The Siouan languages are spoken in the USA and Canada by a total
of some 23,000 people. There is considerable mutual intelligibility
between the Lakota and Dakota languages, but relatively limited
mutual intellibility between the other Siouan languages.
The name "Sioux" is a French version of the Ojibwa word nadewisou,
which means "treacherous snakes". The native names for the Sioux mean
"An Alliance of Friends", which is Dakhota in the Santee dialect,
Nakhota in the Yankton dialect and Lakhota in the Teton dialect.
There are a number of different spellings of these names.
Siouan languages include:
Lakota (Lakhóta), spoken by about 9,000 people in seven tribes,
the Oglala, in the US states of Northern Nebraska, southern Minnesota, North and South
Dakota and northeastern Montana, and also in Canada
Western Dakota (Dakhóta), spoken by a few hundred people in
two tribes: the Yankton and Yanktonai.
Eastern Dakota (Dakhóta), spoken by a few hundred people in
four tribes: the Santee, Sisseton, Wahpeton and Wahpekute.
The two Nakoda languages (Assiniboi and Stoney) are not considered part of
the "Sioux" language as they are not mutually intelligible or politically
affiliated with the Sioux. They do belong to the Siouan language family,
as do many other languages.
The first alphabet for Sioux, known as Riggs, was devised by the
missionaries Samuel and Gideon Pond, Stephen Return Riggs and Dr Thomas S.
Williamson in 1834. They based their spelling system on the Santee dialect
(Dakota) and used it to translate biblical texts into that dialect. The Dakota
translation of the bible was well known and used among the Dakota and Lakota.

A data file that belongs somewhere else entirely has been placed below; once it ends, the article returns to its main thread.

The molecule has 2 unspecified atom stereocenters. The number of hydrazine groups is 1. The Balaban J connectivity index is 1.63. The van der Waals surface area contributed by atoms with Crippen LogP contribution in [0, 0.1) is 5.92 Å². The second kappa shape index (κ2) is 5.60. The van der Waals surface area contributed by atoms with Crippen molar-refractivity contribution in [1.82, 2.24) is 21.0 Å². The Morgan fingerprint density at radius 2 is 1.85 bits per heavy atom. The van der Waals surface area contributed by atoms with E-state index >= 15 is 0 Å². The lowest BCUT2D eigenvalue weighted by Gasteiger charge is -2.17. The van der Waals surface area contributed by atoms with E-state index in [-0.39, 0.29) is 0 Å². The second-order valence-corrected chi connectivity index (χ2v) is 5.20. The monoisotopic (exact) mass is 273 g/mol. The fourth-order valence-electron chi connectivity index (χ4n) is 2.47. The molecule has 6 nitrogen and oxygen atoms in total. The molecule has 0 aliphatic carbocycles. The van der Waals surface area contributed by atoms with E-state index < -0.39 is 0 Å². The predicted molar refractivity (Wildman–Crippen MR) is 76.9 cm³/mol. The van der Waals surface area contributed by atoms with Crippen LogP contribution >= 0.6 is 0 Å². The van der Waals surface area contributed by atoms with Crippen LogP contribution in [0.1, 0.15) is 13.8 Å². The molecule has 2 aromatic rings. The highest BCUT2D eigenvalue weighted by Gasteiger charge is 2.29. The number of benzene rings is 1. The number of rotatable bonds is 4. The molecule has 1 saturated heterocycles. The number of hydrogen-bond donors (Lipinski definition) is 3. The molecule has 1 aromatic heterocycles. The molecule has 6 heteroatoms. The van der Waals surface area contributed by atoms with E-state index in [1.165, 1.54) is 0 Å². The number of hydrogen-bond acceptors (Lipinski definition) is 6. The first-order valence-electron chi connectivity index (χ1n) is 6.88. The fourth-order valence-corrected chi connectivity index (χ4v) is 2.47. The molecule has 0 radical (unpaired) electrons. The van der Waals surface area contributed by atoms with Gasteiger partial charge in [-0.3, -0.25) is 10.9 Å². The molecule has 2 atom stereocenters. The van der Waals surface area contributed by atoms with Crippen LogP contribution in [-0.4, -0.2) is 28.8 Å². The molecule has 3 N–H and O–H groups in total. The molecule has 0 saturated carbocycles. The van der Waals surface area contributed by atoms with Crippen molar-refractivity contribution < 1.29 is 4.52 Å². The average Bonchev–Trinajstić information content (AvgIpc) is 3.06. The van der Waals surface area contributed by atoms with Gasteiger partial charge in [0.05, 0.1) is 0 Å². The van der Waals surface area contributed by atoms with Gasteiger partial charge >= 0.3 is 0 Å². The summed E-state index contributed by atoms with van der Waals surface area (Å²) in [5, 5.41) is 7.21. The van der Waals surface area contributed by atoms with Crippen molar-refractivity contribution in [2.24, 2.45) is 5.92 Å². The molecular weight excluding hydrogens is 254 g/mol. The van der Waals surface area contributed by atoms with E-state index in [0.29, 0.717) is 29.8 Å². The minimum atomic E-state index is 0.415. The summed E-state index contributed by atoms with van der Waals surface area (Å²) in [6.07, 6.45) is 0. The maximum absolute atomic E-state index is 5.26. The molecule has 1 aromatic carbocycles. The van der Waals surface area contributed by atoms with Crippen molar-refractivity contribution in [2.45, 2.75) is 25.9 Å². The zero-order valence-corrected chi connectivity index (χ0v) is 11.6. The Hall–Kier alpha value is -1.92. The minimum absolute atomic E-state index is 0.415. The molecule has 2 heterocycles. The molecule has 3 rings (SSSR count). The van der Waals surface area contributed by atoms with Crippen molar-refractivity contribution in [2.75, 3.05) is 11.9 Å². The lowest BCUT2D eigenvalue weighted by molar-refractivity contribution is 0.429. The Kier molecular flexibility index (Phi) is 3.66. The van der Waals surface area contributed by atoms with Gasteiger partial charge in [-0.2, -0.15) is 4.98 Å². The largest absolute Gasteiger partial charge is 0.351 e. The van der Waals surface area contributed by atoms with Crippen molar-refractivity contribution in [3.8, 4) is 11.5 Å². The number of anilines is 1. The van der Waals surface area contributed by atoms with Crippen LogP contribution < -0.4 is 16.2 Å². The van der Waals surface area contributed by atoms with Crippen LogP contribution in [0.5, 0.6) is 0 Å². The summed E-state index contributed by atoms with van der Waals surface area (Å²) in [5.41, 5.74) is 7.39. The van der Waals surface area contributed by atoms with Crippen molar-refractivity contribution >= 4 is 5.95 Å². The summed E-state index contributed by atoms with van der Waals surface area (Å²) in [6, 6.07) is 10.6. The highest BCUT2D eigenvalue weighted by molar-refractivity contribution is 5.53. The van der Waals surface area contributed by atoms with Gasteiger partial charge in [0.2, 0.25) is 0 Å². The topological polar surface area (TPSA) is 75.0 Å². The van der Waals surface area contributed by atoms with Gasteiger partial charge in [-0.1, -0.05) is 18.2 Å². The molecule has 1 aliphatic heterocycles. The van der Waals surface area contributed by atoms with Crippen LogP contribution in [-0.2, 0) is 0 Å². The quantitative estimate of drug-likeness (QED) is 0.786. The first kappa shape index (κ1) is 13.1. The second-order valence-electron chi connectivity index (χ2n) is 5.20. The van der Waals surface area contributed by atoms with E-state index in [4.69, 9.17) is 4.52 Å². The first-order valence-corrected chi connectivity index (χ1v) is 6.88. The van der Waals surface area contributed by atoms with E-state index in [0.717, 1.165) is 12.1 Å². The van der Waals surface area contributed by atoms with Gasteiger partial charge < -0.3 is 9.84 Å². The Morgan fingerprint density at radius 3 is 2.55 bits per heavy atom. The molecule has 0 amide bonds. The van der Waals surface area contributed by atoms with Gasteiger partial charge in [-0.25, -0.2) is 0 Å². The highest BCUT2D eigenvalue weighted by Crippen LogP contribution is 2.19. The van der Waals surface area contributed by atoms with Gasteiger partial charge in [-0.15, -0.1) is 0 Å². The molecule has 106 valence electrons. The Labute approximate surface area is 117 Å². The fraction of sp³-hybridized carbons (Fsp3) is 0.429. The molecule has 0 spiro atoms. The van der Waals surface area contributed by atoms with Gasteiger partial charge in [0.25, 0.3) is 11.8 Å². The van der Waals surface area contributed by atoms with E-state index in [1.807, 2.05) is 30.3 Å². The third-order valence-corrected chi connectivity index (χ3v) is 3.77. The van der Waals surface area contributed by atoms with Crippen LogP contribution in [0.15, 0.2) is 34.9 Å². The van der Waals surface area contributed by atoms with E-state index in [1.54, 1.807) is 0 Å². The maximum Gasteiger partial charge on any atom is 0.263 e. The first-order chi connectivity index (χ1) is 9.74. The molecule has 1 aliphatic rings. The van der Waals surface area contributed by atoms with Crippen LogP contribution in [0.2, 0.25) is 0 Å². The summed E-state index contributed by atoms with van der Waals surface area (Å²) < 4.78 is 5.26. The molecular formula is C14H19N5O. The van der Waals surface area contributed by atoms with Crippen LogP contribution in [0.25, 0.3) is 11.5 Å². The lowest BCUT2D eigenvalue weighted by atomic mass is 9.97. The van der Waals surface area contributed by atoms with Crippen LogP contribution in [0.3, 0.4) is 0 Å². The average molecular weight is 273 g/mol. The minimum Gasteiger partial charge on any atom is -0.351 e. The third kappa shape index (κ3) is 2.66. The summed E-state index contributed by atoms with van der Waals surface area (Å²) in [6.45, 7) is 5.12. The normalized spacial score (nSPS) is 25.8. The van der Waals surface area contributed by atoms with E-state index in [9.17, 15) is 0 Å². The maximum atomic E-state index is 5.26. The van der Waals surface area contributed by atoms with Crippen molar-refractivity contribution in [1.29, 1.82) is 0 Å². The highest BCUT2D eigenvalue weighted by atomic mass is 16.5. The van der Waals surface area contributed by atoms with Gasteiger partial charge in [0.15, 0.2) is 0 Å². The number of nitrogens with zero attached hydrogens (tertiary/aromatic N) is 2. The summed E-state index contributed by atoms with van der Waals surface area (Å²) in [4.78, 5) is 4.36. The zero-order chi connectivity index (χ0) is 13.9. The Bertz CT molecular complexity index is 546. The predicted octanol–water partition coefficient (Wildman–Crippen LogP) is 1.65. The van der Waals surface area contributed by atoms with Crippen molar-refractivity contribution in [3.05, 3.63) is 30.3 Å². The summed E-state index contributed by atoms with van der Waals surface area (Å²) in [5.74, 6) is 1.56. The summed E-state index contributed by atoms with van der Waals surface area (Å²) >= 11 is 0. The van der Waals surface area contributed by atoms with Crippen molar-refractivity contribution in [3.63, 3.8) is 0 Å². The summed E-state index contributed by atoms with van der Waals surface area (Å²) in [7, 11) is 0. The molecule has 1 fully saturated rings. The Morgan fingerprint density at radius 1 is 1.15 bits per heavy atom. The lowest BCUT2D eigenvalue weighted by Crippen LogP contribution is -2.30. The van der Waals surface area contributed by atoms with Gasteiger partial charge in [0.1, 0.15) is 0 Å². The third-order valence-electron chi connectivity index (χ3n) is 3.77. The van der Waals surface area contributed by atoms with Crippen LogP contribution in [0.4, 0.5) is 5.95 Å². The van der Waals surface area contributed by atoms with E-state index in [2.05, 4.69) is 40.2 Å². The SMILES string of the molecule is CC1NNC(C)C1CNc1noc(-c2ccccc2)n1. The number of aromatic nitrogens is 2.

A revised version of this system was used in Riggs' Dakota Grammar, published
in 1852, and in his Dakota-English dictionary, published in 1890. Since then
a number of other Lakota and Dakota spelling systems have been devised, details
of which can be found at:
Hećeś hokśila wan kunśitku kićilaḣći
ti śke. Yunkan anpetu wan el kunśitku kin ćanḳin iyaya
ćanke hokśila kin iśnala tiyata yanke ćin ićunhan
hitunkala wan taku yaḳoġa-han ća naḣun keye.
Ḳeyaś he winuḣćala kin woyute mahel yuha kin hokśila
kin hehanhunniyan slolye śni keye. Ho, tka wana le naḣun kin un
wole yunkan wasna wan lila waśte kunśitku kin gnaka ća he e
ća hitunkala kin yuta-han keye.
Part of a story called "Turtle Moccasin Boy" written down by Ella Deloria
and in the Riggs 1852 orthography
Each and every man and woman is free and has equal rights to things. They are sure
of themselves in their mind, and they should treat each other as if they were siblings.
All human beings are born free and equal in dignity and rights. They are endowed with
reason and conscience and should act towards one another in a spirit of brotherhood. Article 1 of the Universal Declaration of Human Rights